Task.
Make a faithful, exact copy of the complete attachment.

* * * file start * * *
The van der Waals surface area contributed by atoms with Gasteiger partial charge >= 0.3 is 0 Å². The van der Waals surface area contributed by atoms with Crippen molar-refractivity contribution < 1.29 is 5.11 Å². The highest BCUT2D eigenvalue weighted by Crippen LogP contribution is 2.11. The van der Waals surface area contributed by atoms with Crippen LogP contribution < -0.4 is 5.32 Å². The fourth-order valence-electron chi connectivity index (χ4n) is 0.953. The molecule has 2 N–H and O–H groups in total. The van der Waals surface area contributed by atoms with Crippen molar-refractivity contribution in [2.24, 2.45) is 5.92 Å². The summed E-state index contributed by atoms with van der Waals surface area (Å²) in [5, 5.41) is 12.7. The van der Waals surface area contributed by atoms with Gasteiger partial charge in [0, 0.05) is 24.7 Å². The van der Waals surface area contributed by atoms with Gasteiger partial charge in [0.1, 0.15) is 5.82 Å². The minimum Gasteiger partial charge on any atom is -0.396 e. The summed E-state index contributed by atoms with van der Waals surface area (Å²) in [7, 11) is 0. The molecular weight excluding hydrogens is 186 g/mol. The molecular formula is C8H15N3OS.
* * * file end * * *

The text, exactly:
The van der Waals surface area contributed by atoms with Gasteiger partial charge >= 0.3 is 0 Å². The van der Waals surface area contributed by atoms with Crippen molar-refractivity contribution < 1.29 is 5.11 Å². The highest BCUT2D eigenvalue weighted by Crippen LogP contribution is 2.11. The van der Waals surface area contributed by atoms with Crippen LogP contribution < -0.4 is 5.32 Å². The fourth-order valence-electron chi connectivity index (χ4n) is 0.953. The molecule has 2 N–H and O–H groups in total. The van der Waals surface area contributed by atoms with Crippen molar-refractivity contribution in [2.24, 2.45) is 5.92 Å². The summed E-state index contributed by atoms with van der Waals surface area (Å²) in [5, 5.41) is 12.7. The van der Waals surface area contributed by atoms with Gasteiger partial charge in [0, 0.05) is 24.7 Å². The van der Waals surface area contributed by atoms with Gasteiger partial charge in [0.1, 0.15) is 5.82 Å². The minimum Gasteiger partial charge on any atom is -0.396 e. The summed E-state index contributed by atoms with van der Waals surface area (Å²) in [7, 11) is 0. The molecular weight excluding hydrogens is 186 g/mol. The molecular formula is C8H15N3OS.